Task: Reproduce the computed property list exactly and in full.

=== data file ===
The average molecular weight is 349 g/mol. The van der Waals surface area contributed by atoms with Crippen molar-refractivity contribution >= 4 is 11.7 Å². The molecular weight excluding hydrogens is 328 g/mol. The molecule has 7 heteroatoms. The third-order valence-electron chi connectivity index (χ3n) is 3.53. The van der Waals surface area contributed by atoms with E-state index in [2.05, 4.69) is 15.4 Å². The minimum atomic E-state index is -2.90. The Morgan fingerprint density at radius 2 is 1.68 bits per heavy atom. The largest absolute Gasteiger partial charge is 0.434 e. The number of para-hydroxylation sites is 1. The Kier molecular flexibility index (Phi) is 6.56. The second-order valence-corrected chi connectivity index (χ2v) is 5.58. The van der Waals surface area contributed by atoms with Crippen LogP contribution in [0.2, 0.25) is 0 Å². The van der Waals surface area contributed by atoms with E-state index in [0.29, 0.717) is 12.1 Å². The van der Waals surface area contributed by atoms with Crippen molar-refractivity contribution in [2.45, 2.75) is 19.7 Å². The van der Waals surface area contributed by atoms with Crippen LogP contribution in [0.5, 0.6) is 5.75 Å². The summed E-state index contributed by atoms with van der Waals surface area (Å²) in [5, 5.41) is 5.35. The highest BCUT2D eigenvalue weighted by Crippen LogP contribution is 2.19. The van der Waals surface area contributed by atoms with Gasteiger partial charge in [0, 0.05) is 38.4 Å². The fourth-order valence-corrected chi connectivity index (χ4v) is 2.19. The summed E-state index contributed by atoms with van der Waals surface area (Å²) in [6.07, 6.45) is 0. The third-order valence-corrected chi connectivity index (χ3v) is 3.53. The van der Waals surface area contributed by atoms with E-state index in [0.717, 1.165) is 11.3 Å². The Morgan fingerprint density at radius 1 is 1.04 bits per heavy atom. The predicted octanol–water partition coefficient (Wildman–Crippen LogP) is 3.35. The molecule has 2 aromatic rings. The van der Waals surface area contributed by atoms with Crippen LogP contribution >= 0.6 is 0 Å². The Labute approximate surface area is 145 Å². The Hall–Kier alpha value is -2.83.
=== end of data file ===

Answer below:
The average molecular weight is 349 g/mol. The van der Waals surface area contributed by atoms with Crippen molar-refractivity contribution >= 4 is 11.7 Å². The molecular weight excluding hydrogens is 328 g/mol. The molecule has 7 heteroatoms. The third-order valence-electron chi connectivity index (χ3n) is 3.53. The van der Waals surface area contributed by atoms with E-state index in [2.05, 4.69) is 15.4 Å². The minimum atomic E-state index is -2.90. The Morgan fingerprint density at radius 2 is 1.68 bits per heavy atom. The largest absolute Gasteiger partial charge is 0.434 e. The number of para-hydroxylation sites is 1. The Kier molecular flexibility index (Phi) is 6.56. The second-order valence-corrected chi connectivity index (χ2v) is 5.58. The van der Waals surface area contributed by atoms with Crippen LogP contribution in [0.2, 0.25) is 0 Å². The van der Waals surface area contributed by atoms with E-state index in [0.29, 0.717) is 12.1 Å². The van der Waals surface area contributed by atoms with Crippen molar-refractivity contribution in [2.45, 2.75) is 19.7 Å². The van der Waals surface area contributed by atoms with Crippen LogP contribution in [0.5, 0.6) is 5.75 Å². The summed E-state index contributed by atoms with van der Waals surface area (Å²) in [5, 5.41) is 5.35. The highest BCUT2D eigenvalue weighted by Crippen LogP contribution is 2.19. The van der Waals surface area contributed by atoms with Gasteiger partial charge in [0, 0.05) is 38.4 Å². The fourth-order valence-corrected chi connectivity index (χ4v) is 2.19. The summed E-state index contributed by atoms with van der Waals surface area (Å²) in [6.07, 6.45) is 0. The third-order valence-corrected chi connectivity index (χ3v) is 3.53. The van der Waals surface area contributed by atoms with E-state index in [0.717, 1.165) is 11.3 Å². The Morgan fingerprint density at radius 1 is 1.04 bits per heavy atom. The predicted octanol–water partition coefficient (Wildman–Crippen LogP) is 3.35. The molecule has 2 aromatic rings. The van der Waals surface area contributed by atoms with Crippen LogP contribution >= 0.6 is 0 Å². The Labute approximate surface area is 145 Å². The Hall–Kier alpha value is -2.83.